Post #178 – Women’s Memoirs, Writing Prompts and Life Prompts – Kendra Bonnett and Matilda Butler
More Ideas for Writers from Artists
Recently, I wrote about Andrew Wyeth’s studio. He kept a mirror facing his canvas so that he could have a different perspective on his work. Everyone involved in creative endeavors–artists, musicians, writers, and others–often benefit from a new perspective on their creations. In May, I saw the work of another artist and found additional inspiration in the way he worked.
Of course, art is the more obvious way to be inspired. But I love the behind-the-scenes lives of creative people. Where do they work, what hours do they keep, what kind of goals do they set for themselves? When Kendra and I interview authors, we often ask them to describe their working space. These days we find an incredible amount of variation in the responses–from a favorite chair at Starbucks, to a desk facing an interior wall (no distractions), to a lightly remodeled attic room with a folding table for a desk (I’m not making this up), to a room shared with a sewing machine, to a “dream study” looking out over a lush garden with plenty of files in the room to store papers.
Inspiration for Memoir Writers from Charles Russell
So you can understand why I was intrigued with the above photo of Charles Russell working in his art studio. In early May, I was in Ft. Worth and visited the Amon Carter Museum where I saw not only many of Russell’s paintings but also learned more about his studio. During his life, Russell (1864-1926) completed more than 2000 paintings as well as hundreds of bronze sculptures. He became know as the cowboy artist and received national and international fame. But his beginnings were fairly humble. He worked on various ranches, mainly in Montana. During the harsh winters, when there was little to be done on the ranch, he spent his time drawing his surroundings. One year, the owner of the ranch where he was working, sent a letter to the foreman asking how the cattle had weathered the terrible storms of the winter. Instead of writing a letter, the foreman simply sent one of Russell’s drawings that showed a scrawny cow with a lean, hungry wolf looking on.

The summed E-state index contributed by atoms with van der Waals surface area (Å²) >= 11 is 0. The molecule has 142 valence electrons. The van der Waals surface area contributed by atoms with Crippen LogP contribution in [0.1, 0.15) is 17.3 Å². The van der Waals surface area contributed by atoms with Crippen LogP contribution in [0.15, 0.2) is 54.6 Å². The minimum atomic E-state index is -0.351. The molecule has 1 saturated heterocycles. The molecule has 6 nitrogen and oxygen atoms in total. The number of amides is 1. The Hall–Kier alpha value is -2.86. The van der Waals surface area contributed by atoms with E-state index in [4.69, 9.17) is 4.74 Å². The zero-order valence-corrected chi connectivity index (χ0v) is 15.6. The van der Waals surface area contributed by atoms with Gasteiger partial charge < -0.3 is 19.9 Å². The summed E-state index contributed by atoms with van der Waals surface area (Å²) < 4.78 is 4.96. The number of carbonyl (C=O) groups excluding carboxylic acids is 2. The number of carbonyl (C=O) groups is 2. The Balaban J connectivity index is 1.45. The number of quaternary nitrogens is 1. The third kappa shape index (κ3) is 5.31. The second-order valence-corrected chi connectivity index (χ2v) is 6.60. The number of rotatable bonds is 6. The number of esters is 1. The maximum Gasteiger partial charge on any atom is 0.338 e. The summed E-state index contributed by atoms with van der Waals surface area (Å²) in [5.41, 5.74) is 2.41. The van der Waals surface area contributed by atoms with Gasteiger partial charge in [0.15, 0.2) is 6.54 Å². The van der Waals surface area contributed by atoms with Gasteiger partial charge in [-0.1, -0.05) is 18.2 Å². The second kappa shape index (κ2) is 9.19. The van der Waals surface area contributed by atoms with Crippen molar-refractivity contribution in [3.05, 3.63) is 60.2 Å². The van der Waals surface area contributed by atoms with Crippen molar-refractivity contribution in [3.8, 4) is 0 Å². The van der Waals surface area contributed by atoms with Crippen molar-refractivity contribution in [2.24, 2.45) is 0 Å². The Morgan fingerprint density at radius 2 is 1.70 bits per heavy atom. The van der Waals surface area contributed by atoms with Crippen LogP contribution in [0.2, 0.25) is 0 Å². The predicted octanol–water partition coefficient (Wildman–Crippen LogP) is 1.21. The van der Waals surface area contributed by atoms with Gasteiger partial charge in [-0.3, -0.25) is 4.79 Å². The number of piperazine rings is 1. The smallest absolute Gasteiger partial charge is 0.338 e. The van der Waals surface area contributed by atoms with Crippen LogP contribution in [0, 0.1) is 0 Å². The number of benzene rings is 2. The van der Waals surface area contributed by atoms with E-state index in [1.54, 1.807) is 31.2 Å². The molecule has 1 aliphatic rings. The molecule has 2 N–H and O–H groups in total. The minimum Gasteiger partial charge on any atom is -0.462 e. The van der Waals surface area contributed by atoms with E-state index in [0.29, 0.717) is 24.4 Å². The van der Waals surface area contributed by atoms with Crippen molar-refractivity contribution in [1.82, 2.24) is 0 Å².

This was a classic case of a picture being worth a 1000 words. The ranch owner began to show the drawing around and soon Russell had numerous commissions. And so his career began. He traveled extensively in the West and spent time with a branch of the Blackfeet nation. His in depth knowledge of ranch life, cowboys, and even Indians created the basis of his paintings. He understood how to use details in a way that captured the essence of a scene. In the photo of his studio, you’ll notice that he also surrounded himself with various objects that he used in his paintings. He didn’t just draw on knowledge in his head. He wanted to make sure that he had the details right.
Similarly, you may want to use objects to remind you of details in the scenes you write. This reminds me of one of our students who was writing about her father when he was young. She had a photo and at first thought this was just a “nice” picture to have. Then, as she learned the importance of details in her writing, she really studied the photo and even noticed that he had button up shoes. That’s a details she never could have invented or even thought was a possibility. The photo gave her information that made the story she was relating that much more vivid. What else might you surround yourself with?
Memoir Writing Prompt
1. Write a brief story of when you were young — maybe a birthday party. Rely on your memory.
2. Then pull out a photo from that period — hopefully even from the day you are writing about. Study the photo — really study it. What new details do you now notice.
3. Revise your vignette, adding the newly discovered details.
4. Read your story and see what the additional details contribute. They may even help you reshape the message.
There are many ways to have makings of details surround us when we write. For some people music from a specific era helps to bring back memories. For others, cooking a recipe from the time being written about or walking in the woods or contacting a friend or family member can enhance the memory of details. Do whatever it takes. You are the artist of your creative endeavor.